What are the Signs and Symptoms of Vitiligo?
The signs and symptoms of Vitiligo may include:
- Irregular white patches on the skin, especially on the areas exposed to the sun
- More commonly, depigmented patches of skin are seen on the face, hands, and wrist, and also around the body orifices such as mouth, eyes, nostrils, genitalia, and umbilicus
- Graying of hair: Premature graying (before the age of 35 years) of the hair, eyebrows, eyelashes, and other affected areas, like the retina
- However, it is important to note that not all pale patches may be due to Vitiligo.
How is Vitiligo Diagnosed?
The diagnosis of Vitiligo requires a through physical examination, along with an evaluation of medical history. During this, the physician will try to evaluate:
- If there was any illness or stressful event, prior to the appearance of the white patches
- If there is a family history of Vitiligo
- If there was a rash or a sunburn, in and around the white patch
- If there is a family history of autoimmune disorders
Diagnostic tests that are performed for Vitiligo may include:
- Skin biopsy: A small piece of affected skin is taken and is examined by a pathologist, under the microscope to make a definitive diagnosis
- Examination under wood light/ultraviolet light/black light: Skin with Vitiligo when exposed to this light will appear pearl white
Many clinical conditions may have similar signs and symptoms. Your healthcare provider may perform additional tests to rule out other clinical conditions to arrive at a definitive diagnosis.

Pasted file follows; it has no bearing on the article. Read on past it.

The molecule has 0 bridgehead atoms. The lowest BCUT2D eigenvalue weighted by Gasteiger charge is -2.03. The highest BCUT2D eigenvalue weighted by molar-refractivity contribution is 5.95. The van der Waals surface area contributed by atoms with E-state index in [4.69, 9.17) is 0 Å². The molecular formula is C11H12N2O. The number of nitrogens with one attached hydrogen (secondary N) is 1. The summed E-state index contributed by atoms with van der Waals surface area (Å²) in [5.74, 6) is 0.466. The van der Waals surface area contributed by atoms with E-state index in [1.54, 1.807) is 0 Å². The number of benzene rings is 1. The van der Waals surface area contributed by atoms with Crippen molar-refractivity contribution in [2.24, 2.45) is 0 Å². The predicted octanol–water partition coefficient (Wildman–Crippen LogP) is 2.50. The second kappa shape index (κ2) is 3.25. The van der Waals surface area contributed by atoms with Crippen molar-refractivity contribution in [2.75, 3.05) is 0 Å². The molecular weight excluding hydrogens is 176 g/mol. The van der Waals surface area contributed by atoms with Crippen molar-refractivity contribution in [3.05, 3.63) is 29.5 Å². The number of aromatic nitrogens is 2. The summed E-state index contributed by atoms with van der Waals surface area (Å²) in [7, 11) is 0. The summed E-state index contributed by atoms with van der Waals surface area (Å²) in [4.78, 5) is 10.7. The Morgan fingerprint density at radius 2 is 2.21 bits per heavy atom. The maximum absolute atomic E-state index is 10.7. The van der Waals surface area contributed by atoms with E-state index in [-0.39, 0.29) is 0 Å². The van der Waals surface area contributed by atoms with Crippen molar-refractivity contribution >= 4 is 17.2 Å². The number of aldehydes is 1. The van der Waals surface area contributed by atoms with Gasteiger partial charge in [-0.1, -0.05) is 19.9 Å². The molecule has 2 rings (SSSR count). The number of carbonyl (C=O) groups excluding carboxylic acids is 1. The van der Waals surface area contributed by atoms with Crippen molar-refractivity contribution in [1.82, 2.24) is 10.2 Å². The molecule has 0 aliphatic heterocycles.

What are the possible Complications of Vitiligo?
The complications from Vitiligo could include:
- Skin cancers
- Depression and mood disorders, due to social stigma and isolation
How is Vitiligo Treated?
There is no definitive cure for Vitiligo, though not all cases of the disorder need treatment. The primary goal of the treatment is to slow progression of hypopigmentation. Current treatment options for Vitiligo include:
The use of medical therapies, such as:
- Topical steroid therapy may help return color to one’s skin, particularly if used early in the disease
- Topical calcipotriene: A form of vitamin D
- Tacrolimus and pimecrolimus are medications that suppress the immune system and are effective for people with small area of depigmentation, especially on the face and neck
- Combined medical and light therapy (photopharmacotherapy): Psoralen, a drug which is either given orally or applied to skin, and the individuals are exposed to UVA or UVB (ultraviolet) lights
- Light therapy: This treatment used narrowband UVB light
- Laser therapy: A specific wavelength of UVB light is used, to treat only small areas
- Depigmantation: When Vitiligo is widespread and other treatment options have failed, a drug monobenzone is applied to the unaffected areas of the skin, which gradually lightens them, to blend with the discolored areas
- Surgical therapies include the use of skin grafting, blister grafting, and tattooing (micropigmentation).
How can Vitiligo be Prevented?
- Currently, there are no methods available to prevent Vitiligo
- The use of sun protection gear and sunscreens may help in decreasing the severity of the condition